Definition of panic noun from the Oxford Advanced Learner's Dictionary

     

    panic

     noun
    noun
    BrE BrE//ˈpænɪk//
     
    ; NAmE NAmE//ˈpænɪk//
     
    [uncountable, countable, usually singular]
     
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  1. 1a sudden feeling of great fear that cannot be controlled and prevents you from thinking clearly a moment of panic They were in a state of panic. Office workers fled in panic as the fire took hold. There's no point getting into a panic about the exams. a panic attack (= a condition in which you suddenly feel very anxious, causing your heart to beat faster, etc.) a panic decision (= one that is made when you are in a state of panic) A look of panic crossed his face. The mere thought of flying fills me with panic. Synonymsfearterror panic alarm frightThese are all words for the bad feeling you have when you are afraid.fear the bad feeling that you have when you are in danger, when something bad might happen, or when a particular thing frightens you:(a) fear of flying She showed no fear.terror a feeling of extreme fear:Her eyes were wild with terror.panic a sudden feeling of great fear that cannot be controlled and prevents you from thinking clearly:I had a sudden moment of panic.alarm fear or worry that somebody feels when something dangerous or unpleasant might happen:The doctor said there was no cause for alarm.fright a feeling of fear, usually sudden:She cried out in fright.fear or fright? Fright is a reaction to something that has just happened or is happening now. Use fear, but not fright, to talk about things that always frighten you and things that may happen in the future:I have a fright of spiders. his fright of what might happenPatterns a fear/​terror of something in fear/​terror/​panic/​alarm/​fright fear/​terror/​panic/​alarm that… to be filled with fear/​terror/​panic/​alarm a feeling of fear/​terror/​panic/​alarm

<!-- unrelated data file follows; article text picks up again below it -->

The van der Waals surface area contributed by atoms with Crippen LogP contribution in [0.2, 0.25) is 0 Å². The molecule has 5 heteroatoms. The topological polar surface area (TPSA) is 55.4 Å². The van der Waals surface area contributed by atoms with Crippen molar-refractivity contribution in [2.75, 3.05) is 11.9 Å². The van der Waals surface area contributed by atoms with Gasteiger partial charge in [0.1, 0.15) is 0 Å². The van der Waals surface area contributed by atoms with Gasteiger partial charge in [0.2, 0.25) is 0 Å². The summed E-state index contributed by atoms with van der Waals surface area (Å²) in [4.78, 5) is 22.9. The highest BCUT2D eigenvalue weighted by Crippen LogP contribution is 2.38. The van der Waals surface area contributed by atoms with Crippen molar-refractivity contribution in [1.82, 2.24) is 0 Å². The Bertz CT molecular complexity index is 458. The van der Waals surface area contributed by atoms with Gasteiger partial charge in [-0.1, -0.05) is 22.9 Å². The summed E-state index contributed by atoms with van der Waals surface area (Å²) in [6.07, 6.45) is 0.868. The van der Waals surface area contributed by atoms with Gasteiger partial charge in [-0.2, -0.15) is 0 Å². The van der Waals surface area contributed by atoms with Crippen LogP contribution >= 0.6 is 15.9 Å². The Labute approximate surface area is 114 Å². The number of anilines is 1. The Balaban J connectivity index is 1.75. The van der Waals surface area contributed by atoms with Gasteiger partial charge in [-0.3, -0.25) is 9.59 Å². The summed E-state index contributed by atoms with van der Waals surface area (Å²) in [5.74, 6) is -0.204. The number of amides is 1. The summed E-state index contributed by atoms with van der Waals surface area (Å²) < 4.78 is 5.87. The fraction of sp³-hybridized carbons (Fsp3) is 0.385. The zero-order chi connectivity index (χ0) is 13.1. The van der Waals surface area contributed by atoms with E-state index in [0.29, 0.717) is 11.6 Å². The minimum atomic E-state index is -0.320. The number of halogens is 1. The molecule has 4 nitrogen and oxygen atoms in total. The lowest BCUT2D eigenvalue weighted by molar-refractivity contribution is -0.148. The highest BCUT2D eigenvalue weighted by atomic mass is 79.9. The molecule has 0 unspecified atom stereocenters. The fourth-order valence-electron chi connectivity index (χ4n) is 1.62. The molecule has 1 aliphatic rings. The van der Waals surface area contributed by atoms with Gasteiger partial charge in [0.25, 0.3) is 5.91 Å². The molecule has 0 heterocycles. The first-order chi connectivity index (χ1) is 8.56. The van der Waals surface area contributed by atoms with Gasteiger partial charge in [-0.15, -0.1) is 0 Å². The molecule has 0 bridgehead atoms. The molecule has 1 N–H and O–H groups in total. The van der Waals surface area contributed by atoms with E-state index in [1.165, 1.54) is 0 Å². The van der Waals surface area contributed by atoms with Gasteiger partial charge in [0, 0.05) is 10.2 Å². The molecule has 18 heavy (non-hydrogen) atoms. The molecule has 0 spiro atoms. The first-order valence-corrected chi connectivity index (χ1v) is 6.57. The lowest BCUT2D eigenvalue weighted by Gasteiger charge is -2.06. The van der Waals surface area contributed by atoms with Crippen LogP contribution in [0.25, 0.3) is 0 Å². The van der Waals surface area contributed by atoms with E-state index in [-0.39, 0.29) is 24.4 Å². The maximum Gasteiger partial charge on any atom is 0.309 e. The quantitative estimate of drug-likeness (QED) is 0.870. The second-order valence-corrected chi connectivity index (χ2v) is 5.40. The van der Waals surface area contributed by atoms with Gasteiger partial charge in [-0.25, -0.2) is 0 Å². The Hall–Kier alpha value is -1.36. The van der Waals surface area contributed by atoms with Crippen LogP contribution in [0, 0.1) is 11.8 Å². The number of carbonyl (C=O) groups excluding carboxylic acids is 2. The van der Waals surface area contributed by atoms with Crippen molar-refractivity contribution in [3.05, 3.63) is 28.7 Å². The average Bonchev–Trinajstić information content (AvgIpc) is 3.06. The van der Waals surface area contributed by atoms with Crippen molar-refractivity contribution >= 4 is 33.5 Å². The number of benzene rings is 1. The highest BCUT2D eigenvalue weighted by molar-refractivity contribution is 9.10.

2. 2a situation in which people are made to feel very anxious, causing them to act quickly and without thinking carefully News of the losses caused (a) panic among investors. Careful planning at this stage will help to avoid a last-minute panic. There's no panic (= we do not need to rush), we've got plenty of time. panic buying/selling (= the act of buying/selling things quickly and without thinking carefully because you are afraid that a particular situation will become worse)
  3. Word Origin early 17th cent.: from French panique, from modern Latin panicus, from Greek panikos, from the name of the god Pan in Greek mythology, noted for causing terror, to whom woodland noises were attributed.Extra examples Eli was clearly in panic mode. He felt panic rising within him. He jumped out of the car in a panic. Her mind went blank with panic. I felt a surge of panic when I realized my mistake. In the ensuing panic, they lost each other. Panic buying turned the petrol shortage into a crisis. Panic swept through the crowd. People fled in panic. She still has panic attacks two years after the accident. She went into a blind panic when she couldn’t find the exit. The house includes a panic room which you can run to if intruders enter the house. The keys were lost during the panic over the fire alarm. The shopkeeper pressed the panic button and the police arrived in minutes. The thought of being in charge threw him into a mild panic. There was a last-minute panic when nobody could find the tickets. a moral panic over rising crime rates panic about food contamination panic among the population people suffering from depression and panic disorders I had a sudden moment of panic. There’s no point getting into a panic about the exams. a panic attackIdioms (British English, informal) a situation in which people feel anxious and there is a lot of confused activity, especially because there is a lot to do in a short period of time It was panic stations when the deadline was brought forward by a week.
See the Oxford Advanced American Dictionary entry: panic